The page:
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I was assured right from the get go that if I didn’t want to touch or cuddle or participate in a stone-cold sober spoon train, I didn’t have to. I could sit out on the sidelines for as long as I wanted and watch other people get high on Oxytocin (the cuddle hormone). I took comfort in this but still wished I’d gotten high on something else beforehand.

There were 22 people in the workshop – of both genders and mixed ages – some return huggers, some hug virgins. And we were all tasked to break the ice by bumping bottoms. I actively tried to avoid this activity, but the space was small and the more I tried to get away, the more the wiggling bottoms seemed to come at me.

We were then told to find a partner because it was time to give each other massages. To me, who didn’t want a bar of any of it, every person seemed as unappealing as the next. Except one; he was a very small and adorable old man who I asked to be my partner and when he agreed, I put him in my pocket and took him to the corner of the room.

I watched as other partners got nestled up into comfortable positions. Everyone looked so relaxed. All we’d done so far was have a few biscuits and bump bums, yet they were already entwining legs and doing stroking things. There would be none of that for me though, I wasn’t ready, so I propped the little guy up in front of me, took a deep breath and started kneading into his back with my bare hands.

And he enjoyed it. I looked around the room and everyone was enjoying it. People just loved being touched. Their faces reminded me of my dad’s dog’s face in this picture, who also loves being touched.

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These people had clearly been craving human contact and it was nice to see how appreciative and grateful they all were. (We were all taught very good cuddle manners throughout the workshop.)

We did a few more exercises throughout the course of the four hours; granting each other’s ‘touch wishes’, having chats about how we feel and of course general cuddling could just happen whenever. I really did try to loosen up, I swear. But in hindsight I think I spent most of my time running away from people’s scripted advances: ‘would you like to be cuddled?’

It was amazing to watch the transformation in everyone else though. At first they were behaving like recovering alcoholics around alcohol but in no time at all they were snuggling up to each other, totally unapologetic for small noises. I on the other hand had to run out to get a sandwich at half time because my stomach was about to cause an avalanche in the Swiss Alps.

All exercises had been part of the build up to the grand finale… the infamous cuddle puddle. This is where the mattresses are joined together and everyone jumps into a massive pit of persons. There’s stroking, poking, touching, feeling, caressing, nuzzling.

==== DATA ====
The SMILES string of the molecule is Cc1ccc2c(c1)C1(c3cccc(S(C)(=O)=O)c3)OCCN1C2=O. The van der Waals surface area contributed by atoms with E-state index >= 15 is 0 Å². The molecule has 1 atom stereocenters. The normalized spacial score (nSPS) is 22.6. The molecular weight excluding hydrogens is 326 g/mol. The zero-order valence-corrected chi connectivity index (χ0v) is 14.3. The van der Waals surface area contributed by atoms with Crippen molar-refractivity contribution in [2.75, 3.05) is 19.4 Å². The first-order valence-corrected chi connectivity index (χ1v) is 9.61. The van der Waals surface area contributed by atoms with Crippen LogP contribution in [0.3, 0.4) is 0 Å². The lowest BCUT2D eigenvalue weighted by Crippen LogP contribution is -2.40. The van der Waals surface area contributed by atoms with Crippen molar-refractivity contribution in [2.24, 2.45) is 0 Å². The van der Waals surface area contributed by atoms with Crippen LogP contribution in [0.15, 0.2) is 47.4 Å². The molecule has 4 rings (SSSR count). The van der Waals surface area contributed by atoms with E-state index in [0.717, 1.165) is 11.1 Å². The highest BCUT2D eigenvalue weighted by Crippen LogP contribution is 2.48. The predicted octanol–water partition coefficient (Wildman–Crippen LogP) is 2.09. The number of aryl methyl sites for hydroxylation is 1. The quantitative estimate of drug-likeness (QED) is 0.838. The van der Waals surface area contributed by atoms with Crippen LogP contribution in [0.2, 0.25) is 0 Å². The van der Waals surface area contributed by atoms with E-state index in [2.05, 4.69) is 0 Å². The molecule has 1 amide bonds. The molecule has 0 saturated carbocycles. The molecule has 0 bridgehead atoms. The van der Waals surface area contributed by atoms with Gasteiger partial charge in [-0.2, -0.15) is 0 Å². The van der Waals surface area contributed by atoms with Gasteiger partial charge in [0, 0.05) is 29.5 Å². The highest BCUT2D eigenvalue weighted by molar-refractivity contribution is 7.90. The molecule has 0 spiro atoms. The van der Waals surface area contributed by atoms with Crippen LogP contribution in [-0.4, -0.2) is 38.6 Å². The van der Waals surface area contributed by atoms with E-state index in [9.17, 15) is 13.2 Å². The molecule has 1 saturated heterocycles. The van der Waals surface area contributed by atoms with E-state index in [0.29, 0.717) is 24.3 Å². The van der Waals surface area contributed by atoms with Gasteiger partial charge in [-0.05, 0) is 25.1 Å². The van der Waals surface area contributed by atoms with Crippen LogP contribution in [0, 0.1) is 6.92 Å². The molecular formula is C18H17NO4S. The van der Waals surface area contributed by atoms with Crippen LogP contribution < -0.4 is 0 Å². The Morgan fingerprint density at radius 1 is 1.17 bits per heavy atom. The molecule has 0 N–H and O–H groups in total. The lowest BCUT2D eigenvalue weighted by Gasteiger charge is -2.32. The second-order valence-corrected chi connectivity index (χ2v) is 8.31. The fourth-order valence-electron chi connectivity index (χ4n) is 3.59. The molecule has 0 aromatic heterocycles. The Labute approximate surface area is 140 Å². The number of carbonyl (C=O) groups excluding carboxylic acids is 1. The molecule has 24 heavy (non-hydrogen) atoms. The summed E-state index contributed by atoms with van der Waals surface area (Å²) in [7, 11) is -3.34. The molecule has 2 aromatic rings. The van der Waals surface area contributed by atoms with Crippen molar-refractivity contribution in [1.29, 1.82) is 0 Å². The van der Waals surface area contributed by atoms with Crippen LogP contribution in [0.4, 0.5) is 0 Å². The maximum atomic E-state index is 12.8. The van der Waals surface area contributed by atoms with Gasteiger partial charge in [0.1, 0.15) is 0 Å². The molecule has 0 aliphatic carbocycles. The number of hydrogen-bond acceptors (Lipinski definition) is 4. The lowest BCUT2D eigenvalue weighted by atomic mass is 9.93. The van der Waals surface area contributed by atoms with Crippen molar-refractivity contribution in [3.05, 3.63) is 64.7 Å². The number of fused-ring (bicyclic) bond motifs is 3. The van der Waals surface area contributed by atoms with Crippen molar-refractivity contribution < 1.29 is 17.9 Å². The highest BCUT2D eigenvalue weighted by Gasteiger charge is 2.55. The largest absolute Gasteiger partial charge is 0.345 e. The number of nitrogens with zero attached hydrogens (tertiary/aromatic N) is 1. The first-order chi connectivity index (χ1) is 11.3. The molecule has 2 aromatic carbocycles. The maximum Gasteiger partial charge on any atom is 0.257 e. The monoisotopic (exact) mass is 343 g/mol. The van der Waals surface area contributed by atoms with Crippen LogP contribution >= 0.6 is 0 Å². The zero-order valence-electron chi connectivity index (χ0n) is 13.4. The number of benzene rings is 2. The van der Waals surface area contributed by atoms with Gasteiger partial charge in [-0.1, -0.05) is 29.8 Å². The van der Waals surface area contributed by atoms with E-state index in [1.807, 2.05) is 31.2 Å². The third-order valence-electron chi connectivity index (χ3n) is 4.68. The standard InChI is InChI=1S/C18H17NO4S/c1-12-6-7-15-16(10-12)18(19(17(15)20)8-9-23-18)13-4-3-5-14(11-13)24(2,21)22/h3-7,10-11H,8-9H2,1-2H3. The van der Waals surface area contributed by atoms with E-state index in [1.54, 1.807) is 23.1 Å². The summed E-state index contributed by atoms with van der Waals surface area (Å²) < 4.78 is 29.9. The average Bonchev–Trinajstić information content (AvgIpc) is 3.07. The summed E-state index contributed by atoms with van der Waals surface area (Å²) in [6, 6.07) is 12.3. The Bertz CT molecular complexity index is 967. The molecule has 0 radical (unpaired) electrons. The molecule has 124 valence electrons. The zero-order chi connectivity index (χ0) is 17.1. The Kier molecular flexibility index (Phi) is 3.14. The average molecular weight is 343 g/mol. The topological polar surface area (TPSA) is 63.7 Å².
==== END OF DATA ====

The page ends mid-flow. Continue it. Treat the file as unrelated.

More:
‘If you see a spare back, join onto it!’ we were encouraged.

It was like watching a sleepy lion pride. And I say watching because sadly I just couldn’t bring myself to join in, so I lay on the sideline just watching like a creep. In the last ten minutes I did let one man lie next to me and sync his breathing with mine though.

I don’t know if it was because I’m not an affectionate person by nature or because I’m not affection-starved in my life right now. (The Kiwi builder and the muscles that grow from his arms may very well fill the void.) But whatever the reason, I mildly regret my decision to not get involved in the cuddle puddle. Not only because I paid £29 to be there but because I wanted to see if I would or could feel the total state of bliss they all seemed to.

My bet is that I actually am just an awkward, stranger-timid ice queen with no need for organised cuddles.

If you are in London and feel you need a no-pressure cuddle, or have some personal issues to resolve, I recommend contacting Anne and Tom – two very very very nice and cuddly people at Cuddle Workshop. 

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4 Responses

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  2. Ha ha – it was easily the most uncomfortable thing I’ve ever done. I’m honestly so awkward at the best of times, I had to kind of approach it like I was in an acting class.
    Thanks for reading and enjoying x

  3. I am the total opposite to you in that I love hugs whenever I can get them however even for me this workshop sounds incredibly awkward haha! I can’t imagine being comfortable with entwining yourself with strangers – especially giving massages, ‘snuggling’ etc. A hug maybe but anything more and I would also feel uneasy.

    Just discovered your blog via Twitter and I’m loving it so far – it’s incredibly unique – off to read more posts now 🙂

    Mairi x